The differences between a ‘nothing’ move and a great move suggest to me that the intrinsics of great camera operating are analogous to those of ‘violin operating’ - the pitch-perfect moments, the mastery of tempo, the modulations, rests and full stops, the inflections and dynamics. Like a virtuoso performance compared with a student recital, the impression is cumulative - as when an instrumentalist varies the ‘colour’ of the sound or imposes ‘rubato’ (robbing time from one phrase to add to another) for emphasis - and we, the audience, who have moved all our lives and are savants of visual motion, will surely get it!

When, at the end of Steadicam workshops, we instructors have a go at the ‘Final Test’ shot, inexpert versions of which we have watched all day , it’s amazing to feel the emotional and dramatic voltage ramp up due to the sudden novelty of idea-directed framing and the Zen of starting and stopping, closing in and pulling away in telepathic counterpoise with the actors.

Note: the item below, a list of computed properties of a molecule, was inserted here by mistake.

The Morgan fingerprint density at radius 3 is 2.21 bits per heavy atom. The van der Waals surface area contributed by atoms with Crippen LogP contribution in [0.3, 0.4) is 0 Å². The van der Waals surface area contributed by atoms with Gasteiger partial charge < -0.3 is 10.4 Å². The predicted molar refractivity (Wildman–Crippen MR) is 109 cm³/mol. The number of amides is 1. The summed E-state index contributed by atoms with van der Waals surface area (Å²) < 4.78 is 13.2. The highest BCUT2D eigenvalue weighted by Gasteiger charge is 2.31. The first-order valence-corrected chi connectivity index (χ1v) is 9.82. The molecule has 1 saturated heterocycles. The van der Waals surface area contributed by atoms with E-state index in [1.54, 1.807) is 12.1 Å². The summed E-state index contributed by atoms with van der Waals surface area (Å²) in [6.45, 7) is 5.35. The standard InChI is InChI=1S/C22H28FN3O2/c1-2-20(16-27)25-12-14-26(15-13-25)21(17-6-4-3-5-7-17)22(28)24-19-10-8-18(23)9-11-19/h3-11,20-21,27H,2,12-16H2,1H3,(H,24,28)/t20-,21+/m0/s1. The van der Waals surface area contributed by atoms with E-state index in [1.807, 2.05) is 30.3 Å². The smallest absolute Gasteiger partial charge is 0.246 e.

Having taught more than a thousand Steadicam operators, young and old, I am extremely aware of the challenges presented to the novice. As my friend, the madly eloquent French operator Jean-Marc Bringuier put it in his Gallic 1989 polemic for Cahiers du Cinema (his translation):

Every serious camera operator will agree that fine-tuning his manual adaption to the traditional camera supports, fluid or gear heads, is but a minute part of his task. As a demanding front-row spectator, he is concerned, above all, about making his visual and auditive attention even acuter and more responsive to every nuance of comedy…Using a carried-and stabilized system such as Steadicam implies a thorough and frustrating re-learning of gestures, shooting postures and ways of monitoring the shot. But it does also entail, as a dreadful consolation, that novices quickly reach a point where they can start turning junk into tinsel with a vengeance. This sprightly regression towards gaudiness swiftly sweeps away all previous subtleties …like a dolly going on a spree, after having slipped away from its tracks.